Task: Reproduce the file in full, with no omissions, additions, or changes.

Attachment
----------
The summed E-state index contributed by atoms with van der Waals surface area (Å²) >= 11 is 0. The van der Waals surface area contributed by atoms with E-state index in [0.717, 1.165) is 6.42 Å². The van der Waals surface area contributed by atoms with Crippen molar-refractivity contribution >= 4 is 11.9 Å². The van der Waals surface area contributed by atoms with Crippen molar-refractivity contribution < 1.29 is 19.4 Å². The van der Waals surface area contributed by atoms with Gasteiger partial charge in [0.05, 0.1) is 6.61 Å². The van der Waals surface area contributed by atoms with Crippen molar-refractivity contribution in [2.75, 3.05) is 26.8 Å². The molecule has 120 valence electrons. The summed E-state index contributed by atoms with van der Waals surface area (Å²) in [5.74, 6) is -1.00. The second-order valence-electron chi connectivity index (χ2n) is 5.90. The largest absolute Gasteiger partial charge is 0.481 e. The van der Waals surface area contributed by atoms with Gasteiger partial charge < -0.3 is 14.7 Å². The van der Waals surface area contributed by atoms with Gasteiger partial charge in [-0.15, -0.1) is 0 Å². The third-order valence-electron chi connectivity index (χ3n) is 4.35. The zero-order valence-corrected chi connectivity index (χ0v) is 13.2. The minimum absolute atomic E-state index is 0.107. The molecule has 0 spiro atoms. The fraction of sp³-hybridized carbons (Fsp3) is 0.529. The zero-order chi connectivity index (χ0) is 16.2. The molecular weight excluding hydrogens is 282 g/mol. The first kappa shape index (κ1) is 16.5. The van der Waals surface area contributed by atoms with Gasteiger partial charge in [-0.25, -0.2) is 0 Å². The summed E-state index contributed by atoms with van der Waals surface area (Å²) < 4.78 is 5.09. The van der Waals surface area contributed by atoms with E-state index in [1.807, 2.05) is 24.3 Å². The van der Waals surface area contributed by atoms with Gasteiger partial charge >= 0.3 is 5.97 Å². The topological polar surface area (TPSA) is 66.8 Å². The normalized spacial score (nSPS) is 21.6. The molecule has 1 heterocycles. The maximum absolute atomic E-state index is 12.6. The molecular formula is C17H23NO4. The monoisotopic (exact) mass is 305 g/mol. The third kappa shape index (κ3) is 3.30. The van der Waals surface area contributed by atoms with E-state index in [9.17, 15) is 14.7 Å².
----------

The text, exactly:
The summed E-state index contributed by atoms with van der Waals surface area (Å²) >= 11 is 0. The van der Waals surface area contributed by atoms with E-state index in [0.717, 1.165) is 6.42 Å². The van der Waals surface area contributed by atoms with Crippen molar-refractivity contribution >= 4 is 11.9 Å². The van der Waals surface area contributed by atoms with Crippen molar-refractivity contribution < 1.29 is 19.4 Å². The van der Waals surface area contributed by atoms with Gasteiger partial charge in [0.05, 0.1) is 6.61 Å². The van der Waals surface area contributed by atoms with Crippen molar-refractivity contribution in [2.75, 3.05) is 26.8 Å². The molecule has 120 valence electrons. The summed E-state index contributed by atoms with van der Waals surface area (Å²) in [5.74, 6) is -1.00. The second-order valence-electron chi connectivity index (χ2n) is 5.90. The largest absolute Gasteiger partial charge is 0.481 e. The van der Waals surface area contributed by atoms with Gasteiger partial charge < -0.3 is 14.7 Å². The van der Waals surface area contributed by atoms with Gasteiger partial charge in [-0.15, -0.1) is 0 Å². The third-order valence-electron chi connectivity index (χ3n) is 4.35. The zero-order valence-corrected chi connectivity index (χ0v) is 13.2. The minimum absolute atomic E-state index is 0.107. The molecule has 0 spiro atoms. The fraction of sp³-hybridized carbons (Fsp3) is 0.529. The zero-order chi connectivity index (χ0) is 16.2. The molecular weight excluding hydrogens is 282 g/mol. The first kappa shape index (κ1) is 16.5. The van der Waals surface area contributed by atoms with Gasteiger partial charge in [-0.25, -0.2) is 0 Å². The summed E-state index contributed by atoms with van der Waals surface area (Å²) < 4.78 is 5.09. The van der Waals surface area contributed by atoms with E-state index in [1.807, 2.05) is 24.3 Å². The van der Waals surface area contributed by atoms with Gasteiger partial charge >= 0.3 is 5.97 Å². The topological polar surface area (TPSA) is 66.8 Å². The normalized spacial score (nSPS) is 21.6. The molecule has 1 heterocycles. The maximum absolute atomic E-state index is 12.6. The molecular formula is C17H23NO4. The monoisotopic (exact) mass is 305 g/mol. The third kappa shape index (κ3) is 3.30. The van der Waals surface area contributed by atoms with E-state index in [9.17, 15) is 14.7 Å².